Being a Woman in the Workplace, a Summary

True story – 99% of my unpublished drafts circle around what it means to be a woman in the workplace. I’ve written them out of anger, or out of a need for awareness, or sometimes even out of humor. I’ve written them in short bursts, long-form prose, and even (I promise) limericks. I think this is an important point because being a woman in the workplace is a very varied experience. Even my own views morph from day to day or interaction to interaction.

But let’s talk about the Woman Card.

Being a woman in the workplace is a challenge. And I’ve just come to realize that when someone (almost always a man) accuses a human being of using the woman card, it’s because the woman has been offered the usual courtesy and respect that they (almost always a man) has come to expect.


A man is presenting a problem or idea to a group of people. He is given total freedom to speak until he concludes. The group of people asks questions; the man answers. The man is utilizing “team work.”

A woman is presenting a problem or idea to a group of people. She is given total freedom to speak until she concludes. The group of people asks questions; the woman answers. The woman is utilizing “the woman card.”

I’ve watched this. I’ve spent years in the back of the room for meetings, team reviews, program deep-dives, proposal efforts, what have you. I’m in the back of the room by choice; I could lean in and sit at the table, but the back of the room gives me a larger scope of view. I can see more. I can watch the dynamics of the room, and that always speaks just as loud – if not more loudly – than the players in the room. I see body language, unspoken cues, and facial expressions that most miss.

The Woman Card almost always can be reduced to a woman demanding the same time, respect, and attention given to her male counterparts. And the ones quick to point the finger at the “card holder” is naturally opposed to this level of respect being automatically offered.

CAVEAT: just as there are women who are truly awful and use unfair means to gain this basic respect, there are men who offer it without question. I’ve been at this for almost 15 years now. I’ve seen good examples of both.

I could give you a laundry list of scenarios where I’ve watched women try and claim the same level of HUMANITY that their male peers are offered just because of their genitalia, and I’ve seen people accuse them of terrible untruths – they’re obviously sleeping with someone in power, they’ve got dirt on someone, or they’re playing the Woman Card.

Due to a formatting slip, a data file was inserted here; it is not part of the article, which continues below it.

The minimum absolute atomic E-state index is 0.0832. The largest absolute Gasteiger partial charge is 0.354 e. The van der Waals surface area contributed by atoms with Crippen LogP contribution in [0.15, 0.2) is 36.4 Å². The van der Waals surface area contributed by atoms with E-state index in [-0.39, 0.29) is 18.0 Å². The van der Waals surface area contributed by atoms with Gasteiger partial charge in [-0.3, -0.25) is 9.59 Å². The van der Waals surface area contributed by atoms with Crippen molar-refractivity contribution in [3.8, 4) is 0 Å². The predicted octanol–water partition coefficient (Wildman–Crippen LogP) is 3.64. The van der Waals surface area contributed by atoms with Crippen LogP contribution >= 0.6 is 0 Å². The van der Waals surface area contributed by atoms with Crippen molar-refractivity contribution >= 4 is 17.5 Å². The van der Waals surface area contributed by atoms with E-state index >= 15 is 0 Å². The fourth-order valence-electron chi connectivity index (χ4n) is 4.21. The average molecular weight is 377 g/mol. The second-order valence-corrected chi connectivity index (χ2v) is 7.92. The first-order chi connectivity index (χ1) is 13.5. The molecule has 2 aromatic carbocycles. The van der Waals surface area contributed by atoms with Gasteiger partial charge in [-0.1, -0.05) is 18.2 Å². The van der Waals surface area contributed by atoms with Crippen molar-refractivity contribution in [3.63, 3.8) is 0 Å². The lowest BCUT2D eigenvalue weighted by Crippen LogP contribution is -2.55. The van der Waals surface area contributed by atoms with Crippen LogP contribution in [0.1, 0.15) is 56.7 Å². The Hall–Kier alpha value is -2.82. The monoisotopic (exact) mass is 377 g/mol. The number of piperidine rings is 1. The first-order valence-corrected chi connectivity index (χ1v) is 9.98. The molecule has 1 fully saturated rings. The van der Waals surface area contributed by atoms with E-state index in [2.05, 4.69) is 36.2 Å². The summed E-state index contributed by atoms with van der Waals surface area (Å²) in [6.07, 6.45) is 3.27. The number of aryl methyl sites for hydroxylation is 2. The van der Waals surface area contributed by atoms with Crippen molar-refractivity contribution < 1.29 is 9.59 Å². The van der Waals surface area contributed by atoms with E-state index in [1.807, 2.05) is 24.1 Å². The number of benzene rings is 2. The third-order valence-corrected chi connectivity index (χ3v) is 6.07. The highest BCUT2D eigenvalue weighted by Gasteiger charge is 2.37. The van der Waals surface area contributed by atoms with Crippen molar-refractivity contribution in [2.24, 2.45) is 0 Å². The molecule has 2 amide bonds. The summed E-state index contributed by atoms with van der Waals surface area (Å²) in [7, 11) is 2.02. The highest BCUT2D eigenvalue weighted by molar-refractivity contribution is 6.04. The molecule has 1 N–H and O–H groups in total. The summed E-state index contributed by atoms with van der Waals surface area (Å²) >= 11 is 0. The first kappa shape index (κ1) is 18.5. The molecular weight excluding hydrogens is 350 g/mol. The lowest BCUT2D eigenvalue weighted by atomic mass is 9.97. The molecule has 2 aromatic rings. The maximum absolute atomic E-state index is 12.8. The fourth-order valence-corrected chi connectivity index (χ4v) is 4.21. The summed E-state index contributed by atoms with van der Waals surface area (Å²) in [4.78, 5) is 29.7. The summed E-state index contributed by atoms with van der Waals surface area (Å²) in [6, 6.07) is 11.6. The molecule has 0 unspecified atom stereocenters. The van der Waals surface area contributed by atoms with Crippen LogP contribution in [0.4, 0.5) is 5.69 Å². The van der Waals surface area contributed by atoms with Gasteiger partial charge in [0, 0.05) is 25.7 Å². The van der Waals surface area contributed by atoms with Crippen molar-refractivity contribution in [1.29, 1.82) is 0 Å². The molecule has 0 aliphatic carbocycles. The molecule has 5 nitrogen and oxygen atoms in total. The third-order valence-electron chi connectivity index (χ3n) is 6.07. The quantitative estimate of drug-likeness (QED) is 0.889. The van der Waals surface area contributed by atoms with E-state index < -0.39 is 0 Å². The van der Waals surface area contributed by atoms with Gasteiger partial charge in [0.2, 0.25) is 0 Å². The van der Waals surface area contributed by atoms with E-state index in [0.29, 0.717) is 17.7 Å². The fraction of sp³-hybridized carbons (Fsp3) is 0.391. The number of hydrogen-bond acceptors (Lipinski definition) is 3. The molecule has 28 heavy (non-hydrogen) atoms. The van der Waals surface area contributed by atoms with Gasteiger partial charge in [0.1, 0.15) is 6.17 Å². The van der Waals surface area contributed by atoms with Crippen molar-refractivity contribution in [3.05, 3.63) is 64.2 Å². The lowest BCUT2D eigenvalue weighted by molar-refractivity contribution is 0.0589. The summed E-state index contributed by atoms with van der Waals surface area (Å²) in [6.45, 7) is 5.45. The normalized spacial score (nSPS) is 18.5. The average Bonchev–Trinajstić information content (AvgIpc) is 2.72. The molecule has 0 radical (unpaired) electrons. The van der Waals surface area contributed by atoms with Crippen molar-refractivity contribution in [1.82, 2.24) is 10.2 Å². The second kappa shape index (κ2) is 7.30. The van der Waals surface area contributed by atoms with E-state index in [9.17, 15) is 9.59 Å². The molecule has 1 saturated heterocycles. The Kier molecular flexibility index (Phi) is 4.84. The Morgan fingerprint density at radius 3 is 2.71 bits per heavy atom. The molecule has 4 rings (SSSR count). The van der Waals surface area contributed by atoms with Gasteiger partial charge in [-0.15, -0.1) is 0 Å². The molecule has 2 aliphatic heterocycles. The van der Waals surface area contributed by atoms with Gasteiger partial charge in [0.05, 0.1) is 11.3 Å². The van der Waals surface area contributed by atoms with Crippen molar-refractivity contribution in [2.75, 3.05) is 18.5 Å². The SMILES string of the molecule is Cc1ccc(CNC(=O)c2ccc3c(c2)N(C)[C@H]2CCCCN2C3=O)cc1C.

Instead, I’m going to insist we all take a step back. If you’re a man, take a breath before you exhale about the Woman Card. Examine what’s actually happening here. And make sure that you’re not part of the reason that it’s still A Thing. If you’re a woman, keep on insisting that you’re equal. Don’t stop pushing. But look at your methodology: make sure you’re not being aggressive beyond reason or purpose. Hear the cadence of your team and match it.

My favorite quotes of all time are relevant every single day that I go to work.

Women who seek to be equal with men lack ambition. – Timothy Leary

Well-behaved women rarely make history. – Eleanor Roosevelt

Got a great story to tell where you played your woman card? I’d love to hear them! No, really, I would – let me know I’m not alone. Tell me about the time when an entire meeting stopped to ask you to take minutes, or when they walk past five of your male counterparts to ask you where the coffee was. LET ME KNOW I’M NOT ALONE.

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One Response to Being a Woman in the Workplace, a Summary

  1. Melissa April 29, 2016 at 11:12 am #

    You are not alone.

    I was in a round table meeting with six to eight businessmen, three of which I work alongside every day and as we wrapped up the meeting, the majority of which I led, the CEO of the other company thanked everyone for coming and with a wink in his eye said “and thanks for bringing Melissa so we’d have something pretty to look at.” EVERY MAN chuckled. Part of me is proud I didn’t let “go eff yourself” escape my mouth, but at the same time I wanted to kick myself for not calling them out for being the pigs they quite clearly proved themselves to be. That’s the most “in your face” experience I’ve had, short all of the “can you get me a cup of coffee” remarks, and I think I was just shocked.

    It will not happen again.

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